Several studies show that TV sitting is a major public health hazard, but some experts point out that there are benefits to be gained from this daily habit.
Experts say that watching horror movies like “Silence” of The Lambs and Scream can be very helpful when it comes to pain relief.
Pain expert and chiropractor Paul Allen of The Fibro Guy notes that his clients who enjoyed horror films often had better pain control, and science can back this up.
“In fact, some research suggests that horror movies can be good for the anxious mind in the same way that exercise helps, which is great because I’m sure many people would rather watch a movie than go for a run every time. Allen explained.
The main reason many people avoid horror movies is the tension of watching, which actually allows you to switch your attention from chronic pain to something else.
Allen explained, “Horror films give you the opportunity to experience stress in a controlled environment, which helps you put yourself in fight-or-flight response mode. Also, there’s a stark difference between stressing you out on purpose versus stressing you out.” . . and you can turn off the TV at any time if something goes wrong.”
There are many pleasant chemicals, such as endorphins and dopamine, that your body can release when watching horror movies.
“The release of endorphins is common when watching horror movies, and since one of their main purposes is to mask pain and stress, it won’t take long to see how this can help a person with chronic pain,” Allen said.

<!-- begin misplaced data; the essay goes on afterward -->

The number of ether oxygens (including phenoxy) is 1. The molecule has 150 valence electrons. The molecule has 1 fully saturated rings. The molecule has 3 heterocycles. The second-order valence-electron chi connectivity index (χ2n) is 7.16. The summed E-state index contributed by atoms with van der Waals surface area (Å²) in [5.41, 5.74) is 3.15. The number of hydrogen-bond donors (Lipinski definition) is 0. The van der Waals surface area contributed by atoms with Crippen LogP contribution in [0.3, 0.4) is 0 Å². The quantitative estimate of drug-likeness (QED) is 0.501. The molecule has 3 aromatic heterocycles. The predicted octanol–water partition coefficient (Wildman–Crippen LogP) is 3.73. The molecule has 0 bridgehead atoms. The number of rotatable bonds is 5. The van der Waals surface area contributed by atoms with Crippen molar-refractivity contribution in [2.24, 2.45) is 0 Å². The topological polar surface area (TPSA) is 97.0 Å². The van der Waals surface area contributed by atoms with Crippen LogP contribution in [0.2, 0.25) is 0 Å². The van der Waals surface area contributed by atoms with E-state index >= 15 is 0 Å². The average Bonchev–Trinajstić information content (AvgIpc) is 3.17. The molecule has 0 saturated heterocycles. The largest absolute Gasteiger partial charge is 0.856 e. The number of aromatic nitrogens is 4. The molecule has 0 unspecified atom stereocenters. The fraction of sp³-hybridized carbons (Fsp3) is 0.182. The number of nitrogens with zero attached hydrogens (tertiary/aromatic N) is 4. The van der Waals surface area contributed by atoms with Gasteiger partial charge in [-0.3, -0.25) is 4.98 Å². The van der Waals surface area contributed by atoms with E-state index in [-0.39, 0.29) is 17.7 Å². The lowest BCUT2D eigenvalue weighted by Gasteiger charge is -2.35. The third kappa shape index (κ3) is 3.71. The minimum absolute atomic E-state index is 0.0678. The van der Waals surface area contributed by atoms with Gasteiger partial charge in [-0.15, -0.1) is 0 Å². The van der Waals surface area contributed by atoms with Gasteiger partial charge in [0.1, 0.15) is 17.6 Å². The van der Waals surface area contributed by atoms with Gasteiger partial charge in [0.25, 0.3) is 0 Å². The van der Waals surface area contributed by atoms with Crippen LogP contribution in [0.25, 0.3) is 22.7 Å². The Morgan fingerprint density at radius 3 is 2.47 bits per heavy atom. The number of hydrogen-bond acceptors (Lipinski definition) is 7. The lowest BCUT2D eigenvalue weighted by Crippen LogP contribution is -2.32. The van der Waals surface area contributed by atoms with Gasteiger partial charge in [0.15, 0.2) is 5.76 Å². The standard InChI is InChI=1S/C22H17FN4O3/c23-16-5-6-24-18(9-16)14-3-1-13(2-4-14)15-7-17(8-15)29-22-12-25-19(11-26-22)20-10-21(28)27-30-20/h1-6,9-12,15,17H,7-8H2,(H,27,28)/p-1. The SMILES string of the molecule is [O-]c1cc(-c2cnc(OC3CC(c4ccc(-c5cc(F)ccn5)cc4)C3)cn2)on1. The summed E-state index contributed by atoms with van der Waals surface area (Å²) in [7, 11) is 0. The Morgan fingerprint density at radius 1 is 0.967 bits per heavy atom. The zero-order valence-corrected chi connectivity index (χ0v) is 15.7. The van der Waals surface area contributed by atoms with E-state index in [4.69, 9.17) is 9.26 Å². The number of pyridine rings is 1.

He continued, “Dopamine is a neurotransmitter that, while helping with motivation and movement control, also gives you feelings of pleasure and reward.”
Whether you’re going to the movies or watching a movie on TV, immersing yourself in someone else’s story is a great way to get away from your own.
“Many people living with chronic pain report that even an hour of watching their favorite TV shows can help them get distracted and relieve pain,” Allen explained.
In fact, a study of people’s resilience during the Covid-19 outbreak found that those who watched horrifying clips were more resilient to the epidemic.
Another reason horror films help relieve chronic pain is because they provide sensory input. In the sense that “horror movies help sharpen your senses while you’re looking for danger in the movie, which takes your mind off the pain.”
While horror movies can help relieve pain temporarily, the NHS recommends seeing a doctor if you’ve been in pain for 12 weeks or longer.
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